The number of new teachers fully certified to teach the highest level high school math courses in Florida (and therefore earning the state’s “Math 6-12” certification) is dropping quickly. Many high schools are already filling the gaps left by the shortage of Math 6-12 teachers with teachers having the less rigorous “Math 5-9” certification, which is really intended for those teaching in middle schools. Math 5-9 teachers cannot teach courses above the level of Geometry, so in some cases schools are left scrambling to find teachers to cover courses in Algebra 2 and Precalculus.
But there is hope that the decline can be reversed if there is determination to do so at the state or local levels. In January, the American Physical Society released a report on a survey of college students around the nation majoring in chemistry, computer science, math and physics and of recent graduates in those disciplines who are presently teaching at the high school level. One of the primary conclusions of the report is this: Math majors generally have more interest in teaching careers than computer science and physics majors (chemistry majors have about the same level of interest as math majors). And among those four disciplines, math majors would respond most strongly to incentives such as scholarships, loan forgiveness and salary increases.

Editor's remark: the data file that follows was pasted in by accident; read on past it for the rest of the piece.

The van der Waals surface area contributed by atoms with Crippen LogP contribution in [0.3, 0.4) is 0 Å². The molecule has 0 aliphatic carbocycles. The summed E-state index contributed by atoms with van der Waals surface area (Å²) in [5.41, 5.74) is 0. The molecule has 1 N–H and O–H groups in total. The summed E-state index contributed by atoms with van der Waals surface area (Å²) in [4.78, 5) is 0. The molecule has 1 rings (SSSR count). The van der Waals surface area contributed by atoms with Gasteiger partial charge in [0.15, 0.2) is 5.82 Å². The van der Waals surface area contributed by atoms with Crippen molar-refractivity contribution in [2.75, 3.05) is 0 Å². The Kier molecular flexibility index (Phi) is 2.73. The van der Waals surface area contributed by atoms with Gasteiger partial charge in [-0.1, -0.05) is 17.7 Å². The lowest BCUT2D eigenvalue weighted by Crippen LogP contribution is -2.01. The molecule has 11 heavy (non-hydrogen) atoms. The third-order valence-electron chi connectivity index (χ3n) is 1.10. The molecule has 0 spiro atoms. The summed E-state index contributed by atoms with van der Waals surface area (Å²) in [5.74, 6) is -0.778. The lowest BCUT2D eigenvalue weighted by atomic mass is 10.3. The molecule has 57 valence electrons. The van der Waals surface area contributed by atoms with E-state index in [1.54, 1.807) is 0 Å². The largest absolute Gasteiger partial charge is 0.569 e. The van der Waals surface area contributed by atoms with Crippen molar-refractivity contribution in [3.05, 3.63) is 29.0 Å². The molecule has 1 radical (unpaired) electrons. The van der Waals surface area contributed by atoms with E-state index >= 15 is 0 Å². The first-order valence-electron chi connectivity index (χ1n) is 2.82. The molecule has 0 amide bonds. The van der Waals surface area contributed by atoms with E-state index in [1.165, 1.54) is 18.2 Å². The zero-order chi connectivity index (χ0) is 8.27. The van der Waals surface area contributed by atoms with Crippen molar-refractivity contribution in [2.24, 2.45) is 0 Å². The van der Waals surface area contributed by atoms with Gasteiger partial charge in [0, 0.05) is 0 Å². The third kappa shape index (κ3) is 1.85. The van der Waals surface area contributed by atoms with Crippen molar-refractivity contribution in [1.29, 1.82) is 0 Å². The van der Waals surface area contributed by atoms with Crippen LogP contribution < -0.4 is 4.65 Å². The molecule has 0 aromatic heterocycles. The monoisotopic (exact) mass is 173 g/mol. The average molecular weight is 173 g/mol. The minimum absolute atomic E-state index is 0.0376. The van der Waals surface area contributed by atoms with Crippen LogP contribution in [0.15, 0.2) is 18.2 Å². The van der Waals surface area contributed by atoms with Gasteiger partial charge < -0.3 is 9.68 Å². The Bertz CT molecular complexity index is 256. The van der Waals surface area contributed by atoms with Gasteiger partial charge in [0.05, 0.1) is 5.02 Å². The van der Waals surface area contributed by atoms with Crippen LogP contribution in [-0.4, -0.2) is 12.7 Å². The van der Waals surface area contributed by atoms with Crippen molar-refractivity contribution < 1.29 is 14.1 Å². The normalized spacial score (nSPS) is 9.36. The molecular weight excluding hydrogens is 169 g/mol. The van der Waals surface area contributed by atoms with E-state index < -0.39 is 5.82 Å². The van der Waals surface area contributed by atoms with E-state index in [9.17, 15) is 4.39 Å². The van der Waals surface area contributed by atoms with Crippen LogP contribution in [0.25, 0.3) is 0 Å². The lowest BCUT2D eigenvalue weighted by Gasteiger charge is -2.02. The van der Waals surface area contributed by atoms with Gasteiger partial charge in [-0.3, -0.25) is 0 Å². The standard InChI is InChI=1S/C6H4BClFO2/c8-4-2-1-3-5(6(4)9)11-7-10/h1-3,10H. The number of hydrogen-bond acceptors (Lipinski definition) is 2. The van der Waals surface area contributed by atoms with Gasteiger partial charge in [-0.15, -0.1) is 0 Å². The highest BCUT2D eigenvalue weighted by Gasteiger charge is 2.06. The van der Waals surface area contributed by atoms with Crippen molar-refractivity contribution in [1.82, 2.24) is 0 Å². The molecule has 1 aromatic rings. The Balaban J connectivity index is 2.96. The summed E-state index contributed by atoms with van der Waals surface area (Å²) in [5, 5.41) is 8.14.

There are already a few local incentive efforts underway in Florida to attract students with strong math skills into the teaching profession. One is the Jacksonville Teacher Residency Program. Another is Bay County’s bonus program for teachers in critical shortage areas.
But it’s clear that more districts – or perhaps the state – will have to start incentive programs to reverse the decline.